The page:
Hill Auditorium rent media fren-
Tomorrow at 8p.m. zy. Still, having
a No. I jazz
being the talk
of the jazz
row night to Hill Auditorium, Mon-
heit will brandish her girlish good
looks, refined stage composure and
varied songbook in an Ann Arbor
debut performance. The sizzle
remains from just her second CD
"Come Dream with Me," which
crested atop the Billboard jazz charts
faster than you can undo the shrink-
wrapped jewel case. No matter the
festival booking, headlining gig, or
nightclub hue, Monheit is fueling.
unending fanfare wherever she tours.
And redefined discussion about what
the graces of jazz singing actually
Maybe that's why the measure of
adulthood has become so much of an
accomplishment for the 23-year-old
singer from Long Island, NY.
"Never Never Land." her first
release, sold more than 60,000
copies. But credit an all-star squad
of record company people, manage-
ment and publicity pros for helping
get the word out. Above all, there's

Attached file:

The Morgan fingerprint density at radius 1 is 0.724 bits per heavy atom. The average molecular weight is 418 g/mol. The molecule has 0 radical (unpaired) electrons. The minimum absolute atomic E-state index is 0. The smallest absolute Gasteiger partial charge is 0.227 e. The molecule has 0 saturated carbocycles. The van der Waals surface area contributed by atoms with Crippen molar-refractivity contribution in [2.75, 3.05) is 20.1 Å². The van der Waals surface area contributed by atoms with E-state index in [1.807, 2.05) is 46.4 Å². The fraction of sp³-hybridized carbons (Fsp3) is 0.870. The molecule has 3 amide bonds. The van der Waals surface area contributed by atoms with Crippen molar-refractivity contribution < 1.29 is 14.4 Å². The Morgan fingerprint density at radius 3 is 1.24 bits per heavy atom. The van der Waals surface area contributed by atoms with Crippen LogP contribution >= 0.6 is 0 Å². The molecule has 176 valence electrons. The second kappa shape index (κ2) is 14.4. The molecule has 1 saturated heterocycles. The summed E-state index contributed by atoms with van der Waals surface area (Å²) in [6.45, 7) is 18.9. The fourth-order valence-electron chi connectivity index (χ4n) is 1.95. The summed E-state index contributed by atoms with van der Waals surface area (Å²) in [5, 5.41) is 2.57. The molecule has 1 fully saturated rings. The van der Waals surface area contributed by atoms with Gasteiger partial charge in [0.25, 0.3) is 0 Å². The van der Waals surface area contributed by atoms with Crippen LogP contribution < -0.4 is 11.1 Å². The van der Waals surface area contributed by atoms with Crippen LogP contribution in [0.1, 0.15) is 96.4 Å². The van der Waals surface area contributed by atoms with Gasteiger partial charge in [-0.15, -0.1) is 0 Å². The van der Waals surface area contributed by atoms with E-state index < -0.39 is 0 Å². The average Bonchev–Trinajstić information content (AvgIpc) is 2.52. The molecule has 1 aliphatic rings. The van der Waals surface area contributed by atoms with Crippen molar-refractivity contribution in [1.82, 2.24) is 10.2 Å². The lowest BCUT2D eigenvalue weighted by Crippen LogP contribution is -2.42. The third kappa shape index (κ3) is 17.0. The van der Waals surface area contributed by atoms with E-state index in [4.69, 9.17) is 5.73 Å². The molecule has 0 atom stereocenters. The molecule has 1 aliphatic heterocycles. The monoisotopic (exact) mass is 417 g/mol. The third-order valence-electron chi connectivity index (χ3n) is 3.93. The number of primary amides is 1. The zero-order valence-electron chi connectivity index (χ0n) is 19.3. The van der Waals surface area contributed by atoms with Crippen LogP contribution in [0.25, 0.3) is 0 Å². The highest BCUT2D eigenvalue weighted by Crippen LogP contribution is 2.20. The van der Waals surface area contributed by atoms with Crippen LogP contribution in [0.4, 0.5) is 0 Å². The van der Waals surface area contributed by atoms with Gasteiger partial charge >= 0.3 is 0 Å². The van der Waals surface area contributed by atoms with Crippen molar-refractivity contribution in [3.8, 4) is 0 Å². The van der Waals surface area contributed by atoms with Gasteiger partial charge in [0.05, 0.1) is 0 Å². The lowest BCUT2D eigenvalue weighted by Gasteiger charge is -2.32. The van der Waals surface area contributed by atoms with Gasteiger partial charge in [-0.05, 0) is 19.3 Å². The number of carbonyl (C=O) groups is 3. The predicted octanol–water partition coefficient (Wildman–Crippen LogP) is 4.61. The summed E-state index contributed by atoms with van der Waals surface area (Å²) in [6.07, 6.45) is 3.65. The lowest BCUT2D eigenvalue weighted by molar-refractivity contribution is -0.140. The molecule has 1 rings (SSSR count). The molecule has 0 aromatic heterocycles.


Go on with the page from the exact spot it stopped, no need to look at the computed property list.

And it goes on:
She's tight with a number of musi-
cal people, not the least of which is
her jazz drumming fiance (Rick,
Montalbano), from college days at
the Manhattan School of Music.
Endorsements have come quickly
from a host of musician heavy-
weights in jazz, from New York
(Kenny Barron, Christian McBride,
Michael Brecker) to L.A. (David
"Fathead" Newman). And she credits
her music-playing parents for prim-
ing her vocal chops, which date to
childhood days singing as early as
age three, and attaining near-perfect
A regal instrument, her voice is a
silken, controlled wonder that is both
a genetic gift and the product of
superb training. When she wraps it
around one of many classic Ameri-
can tunes she adores to sing, you get
the warm impression Monheit is for
Earning quick notoriety. and
acclaim at such a tender age has
catered to some welcome applause.
Her career spring boarded after a
second-place finish at the 1998
Thelonious Monk vocal jazz compe-
tition in Washington, D.C., losing